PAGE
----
Kerry expected to revive 2002 Saudi peace initiative

President Obama seeks to contain, not solve issues; but secretary of state may try to resurrect Israeli-Palestinian talks

Prime Minister Benjamin Netanyahu meets then-senator and current Secretary of State John Kerry in Jerusalem, June 2010. (Photo credit: Moshe Milner/GPO/Flash90)
Prime Minister Benjamin Netanyahu meets then-senator and current Secretary of State John Kerry in Jerusalem, June 2010. (Photo credit: Moshe Milner/GPO/Flash90)

While US President Barack Obama’s visit to the region has been described as a listening tour, for Secretary of State John Kerry the visit is all business. According to a report in Yedioth Ahronoth Tuesday, Kerry is in the region to kick-start peace talks between Israel and the Palestinian Authority, using the 2002 Saudi Peace initiative as the starting point of future talks.

Kerry’s arrival in Israel on Tuesday afternoon, a day before Obama lands, was somewhat unusual in that his staff did not reveal his schedule to the media. At a press conference in Washington, State Department spokeswoman Victoria Nuland only said Kerry would “have a meeting or two, in preparation for the president’s arrival” and that the “schedule was being worked out.”

According to Yedioth Ahronoth, Kerry intends to put the Arab League peace initiative, proposed by Saudi Arabia in 2002, back on the table for Israel and the PA. According to that plan, Arab nations would recognize and make peace with Israel in exchange for Israeli withdrawal to the 1967 armistice lines, an agreed solution to the Palestinian refugee issue, and acceptance of the formation of an independent Palestinian state.

Then a crown prince, King Abdullah of Saudi Arabia, when he first proposed the initiative, acknowledged that it was to only serve as a basis, not a dictate, and all of its points were open to negotiation. Kerry too has warned the Palestinian leadership in the past that it would have to make concessions on some of the clauses laid down by the peace plan.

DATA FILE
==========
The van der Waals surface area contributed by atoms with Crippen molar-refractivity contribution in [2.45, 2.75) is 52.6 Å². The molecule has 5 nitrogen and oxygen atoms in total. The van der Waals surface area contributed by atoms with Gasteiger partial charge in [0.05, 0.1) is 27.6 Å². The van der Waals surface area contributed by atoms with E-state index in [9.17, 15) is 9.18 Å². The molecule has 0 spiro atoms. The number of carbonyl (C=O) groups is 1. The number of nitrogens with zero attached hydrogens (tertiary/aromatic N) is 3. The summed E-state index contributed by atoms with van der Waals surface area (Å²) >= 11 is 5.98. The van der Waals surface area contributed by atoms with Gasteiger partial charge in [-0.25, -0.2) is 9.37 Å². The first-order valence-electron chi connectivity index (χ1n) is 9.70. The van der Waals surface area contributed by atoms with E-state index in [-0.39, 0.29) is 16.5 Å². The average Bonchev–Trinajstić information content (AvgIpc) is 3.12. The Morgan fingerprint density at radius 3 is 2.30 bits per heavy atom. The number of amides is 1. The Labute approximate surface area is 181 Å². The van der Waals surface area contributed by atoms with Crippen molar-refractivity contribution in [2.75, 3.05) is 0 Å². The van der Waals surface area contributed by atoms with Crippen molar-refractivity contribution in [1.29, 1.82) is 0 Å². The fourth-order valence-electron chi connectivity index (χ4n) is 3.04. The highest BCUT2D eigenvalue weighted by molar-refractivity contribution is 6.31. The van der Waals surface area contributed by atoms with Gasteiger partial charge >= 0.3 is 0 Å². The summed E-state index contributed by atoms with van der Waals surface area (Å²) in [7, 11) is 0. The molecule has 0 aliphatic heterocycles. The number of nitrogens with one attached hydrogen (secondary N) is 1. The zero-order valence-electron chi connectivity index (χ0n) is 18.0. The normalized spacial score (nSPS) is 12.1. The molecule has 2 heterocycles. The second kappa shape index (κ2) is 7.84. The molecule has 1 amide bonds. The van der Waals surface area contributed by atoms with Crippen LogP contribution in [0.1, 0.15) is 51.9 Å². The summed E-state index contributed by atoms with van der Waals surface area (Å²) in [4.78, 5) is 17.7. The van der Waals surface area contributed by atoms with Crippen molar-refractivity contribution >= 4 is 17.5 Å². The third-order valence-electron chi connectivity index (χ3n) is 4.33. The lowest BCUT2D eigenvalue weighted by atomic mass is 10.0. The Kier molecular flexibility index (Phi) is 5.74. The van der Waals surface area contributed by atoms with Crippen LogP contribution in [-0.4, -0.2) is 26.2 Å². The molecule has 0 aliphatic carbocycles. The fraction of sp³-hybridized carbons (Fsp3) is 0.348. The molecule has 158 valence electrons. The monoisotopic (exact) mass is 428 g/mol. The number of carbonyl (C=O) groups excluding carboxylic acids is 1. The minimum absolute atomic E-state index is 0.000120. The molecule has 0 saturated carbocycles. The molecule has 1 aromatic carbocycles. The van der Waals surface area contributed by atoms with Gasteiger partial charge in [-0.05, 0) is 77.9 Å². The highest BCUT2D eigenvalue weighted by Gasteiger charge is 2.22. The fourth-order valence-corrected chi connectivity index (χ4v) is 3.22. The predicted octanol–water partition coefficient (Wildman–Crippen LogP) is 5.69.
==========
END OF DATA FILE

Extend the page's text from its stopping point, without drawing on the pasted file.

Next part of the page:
Former deputy foreign minister Danny Ayalon, who was the foreign policy adviser of then-prime minister Ariel Sharon, said that although the government rejected the offer, it did make efforts to further explore the idea.

“He sent me to find out if the Saudis are serious,” Ayalon told reporters recently, adding that he tried to arrange, through middlemen, a meeting with Adel Jubeir, who at the time was an adviser to Abdullah. “We almost met in a restaurant in Washington and in the last-minute he didn’t want to meet,” Ayalon recalled. “We promised it would be under the radar, it would be very low-profile,” but the Saudis reneged on the scheduled meeting.

Ayalon said the government didn’t like about the proposal that it was on a take-it-or-leave-it basis, with no room for discussions, but indicated that it could serve “as a basis for negotiations in the future, when conditions are much clearer here.”

Sources close to Obama said his first priority in the visit will be resetting his oft-troubled relationship with Netanyahu and evaluating the new coalition government Netanyahu laboriously cobbled together.

The president also will look to boost his appeal to a skeptical Israeli public, as well as to frustrated Palestinians. “This is not about accomplishing anything now. This is what I call a down payment trip,” said Aaron David Miller, an adviser on Mideast peace to six secretaries of state who is now at the Woodrow Wilson International Center.